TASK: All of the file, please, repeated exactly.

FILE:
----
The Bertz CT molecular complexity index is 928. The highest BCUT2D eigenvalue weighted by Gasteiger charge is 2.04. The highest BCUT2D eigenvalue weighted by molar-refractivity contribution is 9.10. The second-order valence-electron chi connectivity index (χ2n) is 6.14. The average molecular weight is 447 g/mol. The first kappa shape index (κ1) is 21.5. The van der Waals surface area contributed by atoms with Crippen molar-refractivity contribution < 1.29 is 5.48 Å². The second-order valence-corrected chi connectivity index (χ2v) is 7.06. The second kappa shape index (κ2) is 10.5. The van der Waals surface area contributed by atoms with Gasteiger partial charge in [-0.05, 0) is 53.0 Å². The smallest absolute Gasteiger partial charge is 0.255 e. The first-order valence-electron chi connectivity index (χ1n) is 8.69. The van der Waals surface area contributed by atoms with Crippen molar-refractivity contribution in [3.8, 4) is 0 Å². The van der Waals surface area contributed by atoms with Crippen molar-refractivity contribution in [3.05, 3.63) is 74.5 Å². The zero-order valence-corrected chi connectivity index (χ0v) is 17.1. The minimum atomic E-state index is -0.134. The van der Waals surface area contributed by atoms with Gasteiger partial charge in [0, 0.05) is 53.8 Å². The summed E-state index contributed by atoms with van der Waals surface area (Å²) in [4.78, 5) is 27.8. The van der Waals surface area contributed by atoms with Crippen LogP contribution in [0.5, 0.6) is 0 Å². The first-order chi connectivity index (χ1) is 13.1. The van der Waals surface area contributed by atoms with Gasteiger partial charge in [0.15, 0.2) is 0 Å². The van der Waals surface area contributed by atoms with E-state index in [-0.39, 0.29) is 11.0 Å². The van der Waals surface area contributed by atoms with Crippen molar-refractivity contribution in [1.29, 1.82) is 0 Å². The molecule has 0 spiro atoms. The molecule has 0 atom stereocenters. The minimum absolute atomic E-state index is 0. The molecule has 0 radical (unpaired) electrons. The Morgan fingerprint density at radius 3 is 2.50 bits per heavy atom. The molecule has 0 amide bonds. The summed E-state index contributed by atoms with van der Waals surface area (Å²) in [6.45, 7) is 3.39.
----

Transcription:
The Bertz CT molecular complexity index is 928. The highest BCUT2D eigenvalue weighted by Gasteiger charge is 2.04. The highest BCUT2D eigenvalue weighted by molar-refractivity contribution is 9.10. The second-order valence-electron chi connectivity index (χ2n) is 6.14. The average molecular weight is 447 g/mol. The first kappa shape index (κ1) is 21.5. The van der Waals surface area contributed by atoms with Crippen molar-refractivity contribution < 1.29 is 5.48 Å². The second-order valence-corrected chi connectivity index (χ2v) is 7.06. The second kappa shape index (κ2) is 10.5. The van der Waals surface area contributed by atoms with Gasteiger partial charge in [-0.05, 0) is 53.0 Å². The smallest absolute Gasteiger partial charge is 0.255 e. The first-order valence-electron chi connectivity index (χ1n) is 8.69. The van der Waals surface area contributed by atoms with Crippen molar-refractivity contribution in [3.8, 4) is 0 Å². The van der Waals surface area contributed by atoms with Crippen molar-refractivity contribution in [3.05, 3.63) is 74.5 Å². The zero-order valence-corrected chi connectivity index (χ0v) is 17.1. The minimum atomic E-state index is -0.134. The van der Waals surface area contributed by atoms with Gasteiger partial charge in [0, 0.05) is 53.8 Å². The summed E-state index contributed by atoms with van der Waals surface area (Å²) in [4.78, 5) is 27.8. The van der Waals surface area contributed by atoms with Crippen LogP contribution in [0.5, 0.6) is 0 Å². The first-order chi connectivity index (χ1) is 13.1. The van der Waals surface area contributed by atoms with Gasteiger partial charge in [0.15, 0.2) is 0 Å². The van der Waals surface area contributed by atoms with E-state index in [-0.39, 0.29) is 11.0 Å². The van der Waals surface area contributed by atoms with Crippen molar-refractivity contribution in [1.29, 1.82) is 0 Å². The molecule has 0 spiro atoms. The molecule has 0 atom stereocenters. The minimum absolute atomic E-state index is 0. The molecule has 0 radical (unpaired) electrons. The Morgan fingerprint density at radius 3 is 2.50 bits per heavy atom. The molecule has 0 amide bonds. The summed E-state index contributed by atoms with van der Waals surface area (Å²) in [6.45, 7) is 3.39.